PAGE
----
Gonzaga moved up one spot to No. 7, benefiting from North Carolina's loss despite getting a scare in its 86-76 win over Tennessee. The Zags jumped out to an early 27-6 lead but finished the game with 20 turnovers to keep the Volunteers in the hunt. Gonzaga is now 11-0 and doesn't figure to be challenged again until its mid-January showdown with Saint Mary's.
Further back in the poll, Arizona climbed one spot to No. 18 for its wins over Grand Canyon and Texas A&M. Still no word on if or when Allonzo Trier will be returning, but the Wildcats are treading water nicely without him. Their only losses of the season came by a combined margin of 11 points on neutral courts against No. 7 Gonzaga and No. 13 Butler. They've been kind of forgotten about down in the teens of the AP poll, but this team will be a contender to win the Pac-12, as always.
Also forgotten about in the Pac-12 is Oregon, which moves up two spots to No. 20 this week after extending its winning streak to eight games. Star big man Chris Boucher missed Saturday's game against UNLV with an ankle injury, but Dillon Brooks is starting to look like his old self, scoring 20 in his first game back in the starting lineup after missing the start of the season with a foot injury of his own.
Last but not least, Saint Mary's climbed one spot to No. 19 after comfortably taking care of business against Western Kentucky. The Gaels have responded well to last week's bad loss to Texas-Arlington with back-to-back excellent offensive outputs.
Loser: Virginia Cavaliers
According to KenPom.com, Virginia is the third-best team in the nation, trailing only Duke and Villanova.
What else is new? The Cavaliers have finished each of the past three seasons in the top six in the KenPom rankings, leveraging outstanding defense and efficient offense to consistently break the will of the opposition. Their stagnant pace of play helps make this factoid possible, but no team has beaten Virginia by a double-digit margin since December 2013.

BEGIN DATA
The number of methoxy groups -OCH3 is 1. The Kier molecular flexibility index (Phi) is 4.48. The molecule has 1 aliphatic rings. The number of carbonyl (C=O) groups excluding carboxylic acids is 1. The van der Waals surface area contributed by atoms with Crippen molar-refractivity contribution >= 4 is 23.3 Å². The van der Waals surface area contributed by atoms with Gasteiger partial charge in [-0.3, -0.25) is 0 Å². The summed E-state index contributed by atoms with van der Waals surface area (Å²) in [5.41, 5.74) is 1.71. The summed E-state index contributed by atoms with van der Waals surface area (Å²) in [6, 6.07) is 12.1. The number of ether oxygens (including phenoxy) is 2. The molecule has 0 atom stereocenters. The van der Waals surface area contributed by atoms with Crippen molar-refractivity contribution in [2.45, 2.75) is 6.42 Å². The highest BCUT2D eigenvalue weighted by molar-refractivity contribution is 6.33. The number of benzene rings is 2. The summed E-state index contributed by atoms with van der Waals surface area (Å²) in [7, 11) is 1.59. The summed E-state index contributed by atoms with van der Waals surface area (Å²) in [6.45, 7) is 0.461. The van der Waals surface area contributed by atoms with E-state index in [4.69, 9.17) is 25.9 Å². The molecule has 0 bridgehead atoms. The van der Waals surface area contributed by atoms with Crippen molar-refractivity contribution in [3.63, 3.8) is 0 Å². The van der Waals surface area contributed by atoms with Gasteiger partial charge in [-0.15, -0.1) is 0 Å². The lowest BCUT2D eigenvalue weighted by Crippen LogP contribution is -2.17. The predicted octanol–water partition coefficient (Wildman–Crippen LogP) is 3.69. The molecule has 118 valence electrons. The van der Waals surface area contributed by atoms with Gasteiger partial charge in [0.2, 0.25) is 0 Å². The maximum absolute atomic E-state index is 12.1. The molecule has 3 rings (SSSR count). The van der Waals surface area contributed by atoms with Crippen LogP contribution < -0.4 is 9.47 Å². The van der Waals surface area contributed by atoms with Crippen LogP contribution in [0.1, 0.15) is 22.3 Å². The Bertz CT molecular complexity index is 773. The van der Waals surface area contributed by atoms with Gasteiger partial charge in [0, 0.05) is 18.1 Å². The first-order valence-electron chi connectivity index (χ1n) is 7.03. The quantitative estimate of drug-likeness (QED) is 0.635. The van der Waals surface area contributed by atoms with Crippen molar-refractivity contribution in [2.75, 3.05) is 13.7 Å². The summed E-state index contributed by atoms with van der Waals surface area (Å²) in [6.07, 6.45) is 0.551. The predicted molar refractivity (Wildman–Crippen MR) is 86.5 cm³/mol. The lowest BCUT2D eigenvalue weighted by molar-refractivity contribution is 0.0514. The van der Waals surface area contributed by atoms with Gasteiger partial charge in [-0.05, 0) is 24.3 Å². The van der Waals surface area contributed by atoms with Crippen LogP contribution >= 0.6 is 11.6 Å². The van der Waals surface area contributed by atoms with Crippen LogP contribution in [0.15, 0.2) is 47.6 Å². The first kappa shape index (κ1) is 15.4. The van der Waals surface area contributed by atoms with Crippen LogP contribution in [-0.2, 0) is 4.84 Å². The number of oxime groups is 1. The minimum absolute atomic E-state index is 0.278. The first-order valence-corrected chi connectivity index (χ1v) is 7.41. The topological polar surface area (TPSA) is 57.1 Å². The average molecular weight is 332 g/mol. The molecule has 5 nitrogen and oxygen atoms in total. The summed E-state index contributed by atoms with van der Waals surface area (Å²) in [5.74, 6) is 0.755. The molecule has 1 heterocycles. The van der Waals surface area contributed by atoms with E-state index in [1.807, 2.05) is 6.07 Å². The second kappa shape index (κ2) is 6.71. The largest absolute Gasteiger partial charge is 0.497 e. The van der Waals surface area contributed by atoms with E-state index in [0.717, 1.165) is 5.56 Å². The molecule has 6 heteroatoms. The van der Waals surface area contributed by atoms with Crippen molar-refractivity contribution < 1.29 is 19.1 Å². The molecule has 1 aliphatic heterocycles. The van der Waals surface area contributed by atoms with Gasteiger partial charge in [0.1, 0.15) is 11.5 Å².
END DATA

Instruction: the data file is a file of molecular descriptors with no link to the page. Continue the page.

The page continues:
Thus, it was business as usual when the Cavaliers suffocated Robert Morris 79-39 in their only game of the week. It was their fifth time in 10 games limiting an opponent to 41 points or fewer, as they're currently allowing an unreal 46.7 points per game—more than 10 points per game fewer than No. 2 on that list (57.2 by Miami).
But the AP voters aren't nearly as enamored as KenPom is with their incredible defense.
The Cavaliers moved up one spot to No. 12, but it still isn't enough. Given how good they have been for the past three-and-a-third years, they've earned some benefit of the doubt. It's a shame their only loss of the season came against a West Virginia team that also isn't getting the respect it deserves.
Go ahead and keep sleeping on the Wahoos, though. The rest of us will benefit from your skepticism in our bracket pools when this is the year they finally reach the Final Four.
Kerry Miller covers college basketball for Bleacher Report. You can follow him on Twitter @kerrancejames.